Still strong demand for high yield bonds, so far this year, net inflows stand at €2.9 billion.
Bond for loan-take-outs will continue to keep pace as issuers address their maturity concerns.
Over the past week, the pipeline of CLOs in various stages of the rating process but for which final ratings have not yet been assigned increased to $13.73 billion, from $11.58 billion last week, according to a report from S&P’s Structured Finance Ratings Group.
All told, S&P expects $30 billion of new vehicles to close based on deals in the pipeline, versus $27 billion last week. On the other side of the ledger, optional redemptions for CLOs based on notices received by S&P now stand at roughly $10 billion, which is unchanged from last week.
Headline CLO statistics (May 14):
MTD issuance: $1.9 billion from four managers, versus $1.1 billion from three managers from April 1-14
YTD issuance: $32.1 billion from 59 managers, versus $11.6 billion from 25 managers in the year-ago period
LTM issuance: $74.4 billion from 83 managers, versus $21.9 billion from 35 managers in the 12 months ended May 14, 2012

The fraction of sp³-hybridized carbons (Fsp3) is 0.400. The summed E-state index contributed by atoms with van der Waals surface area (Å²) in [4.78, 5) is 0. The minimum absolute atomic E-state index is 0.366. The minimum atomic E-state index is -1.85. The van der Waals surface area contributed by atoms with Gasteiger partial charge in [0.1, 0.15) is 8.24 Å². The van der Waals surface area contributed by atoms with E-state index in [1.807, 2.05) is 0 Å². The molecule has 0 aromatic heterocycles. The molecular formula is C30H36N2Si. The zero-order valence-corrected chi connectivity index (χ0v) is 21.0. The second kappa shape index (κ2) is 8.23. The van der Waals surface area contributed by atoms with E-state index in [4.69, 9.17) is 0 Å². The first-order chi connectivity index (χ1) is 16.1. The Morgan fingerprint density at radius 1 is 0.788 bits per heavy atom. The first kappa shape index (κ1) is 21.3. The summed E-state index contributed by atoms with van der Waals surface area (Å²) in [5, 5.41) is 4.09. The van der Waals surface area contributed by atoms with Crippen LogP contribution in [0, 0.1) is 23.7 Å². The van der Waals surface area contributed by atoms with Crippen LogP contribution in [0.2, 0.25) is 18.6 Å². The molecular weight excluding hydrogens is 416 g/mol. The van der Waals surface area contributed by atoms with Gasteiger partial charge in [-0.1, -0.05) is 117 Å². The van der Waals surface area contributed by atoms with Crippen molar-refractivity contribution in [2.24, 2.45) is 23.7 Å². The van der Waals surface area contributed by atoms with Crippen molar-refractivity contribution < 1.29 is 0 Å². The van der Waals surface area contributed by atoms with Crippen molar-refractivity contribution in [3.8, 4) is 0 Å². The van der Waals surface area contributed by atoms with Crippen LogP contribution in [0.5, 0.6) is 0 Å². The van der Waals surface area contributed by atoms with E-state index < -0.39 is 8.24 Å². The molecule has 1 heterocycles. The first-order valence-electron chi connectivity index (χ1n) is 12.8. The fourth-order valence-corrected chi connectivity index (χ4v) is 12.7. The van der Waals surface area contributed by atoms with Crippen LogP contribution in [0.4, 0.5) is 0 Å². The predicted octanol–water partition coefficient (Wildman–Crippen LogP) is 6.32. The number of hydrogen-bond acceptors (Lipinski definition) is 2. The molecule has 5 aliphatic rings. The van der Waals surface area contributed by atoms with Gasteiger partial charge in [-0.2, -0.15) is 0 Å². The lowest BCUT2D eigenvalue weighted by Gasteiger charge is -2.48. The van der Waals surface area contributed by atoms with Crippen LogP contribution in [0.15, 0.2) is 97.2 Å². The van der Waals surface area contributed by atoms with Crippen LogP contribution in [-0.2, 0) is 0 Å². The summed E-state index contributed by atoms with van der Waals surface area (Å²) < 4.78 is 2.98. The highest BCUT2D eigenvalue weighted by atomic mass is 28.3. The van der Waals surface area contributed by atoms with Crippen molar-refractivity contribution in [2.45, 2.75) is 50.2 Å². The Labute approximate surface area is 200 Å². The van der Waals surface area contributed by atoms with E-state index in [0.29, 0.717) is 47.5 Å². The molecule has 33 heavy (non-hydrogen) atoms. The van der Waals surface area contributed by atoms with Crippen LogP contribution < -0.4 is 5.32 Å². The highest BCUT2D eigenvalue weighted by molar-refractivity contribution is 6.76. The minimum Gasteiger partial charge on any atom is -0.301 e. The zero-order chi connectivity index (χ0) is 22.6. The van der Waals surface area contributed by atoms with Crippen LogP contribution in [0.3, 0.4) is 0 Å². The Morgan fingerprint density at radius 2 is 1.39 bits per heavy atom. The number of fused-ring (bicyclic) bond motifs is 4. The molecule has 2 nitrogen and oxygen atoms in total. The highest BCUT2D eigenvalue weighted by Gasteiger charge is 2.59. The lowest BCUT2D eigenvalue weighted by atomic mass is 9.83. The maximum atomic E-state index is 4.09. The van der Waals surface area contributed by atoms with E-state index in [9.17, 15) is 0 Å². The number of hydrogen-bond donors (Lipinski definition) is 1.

This analysis is part of an LCD News story, available to subscribers, that includes the PDF from S&P detailing U.S. CLO closings and optional redemptions.
An excess of demand marked the April market, with no signs of the supply/demand equation changing. Retail and institutional investors continue to embrace the asset class. CLO issuance has downshifted, however. Looking ahead, participants expect loans’ positive bias to persist.
Reviewing the details:
Positive investor sentiment combined with an excess of demand over supply pushed the average price of S&P/LSTA Index loans up a quarter-point to a fresh post-credit-crunch high of 98.4 cents on the dollar in April. In response, the Index gained 60 bps during the month, bringing loan returns for the first four months of the year to 2.7%.
Visible inflows were mixed in April. On the one hand, CLO retreated to a nine-month low of $3.9 billion after touching a six-year high of $10.7 billion dollars in March. On the other hand, inflows into mutual funds remained robust at an estimated $6.5 billion based on data from Lipper FMI.
While down from March, inflows handily exceeded supply. In all, the amount of S&P/LSTA Index loans outstanding increased $2.6 billion in April. That suggests a demand surplus of $8 billion.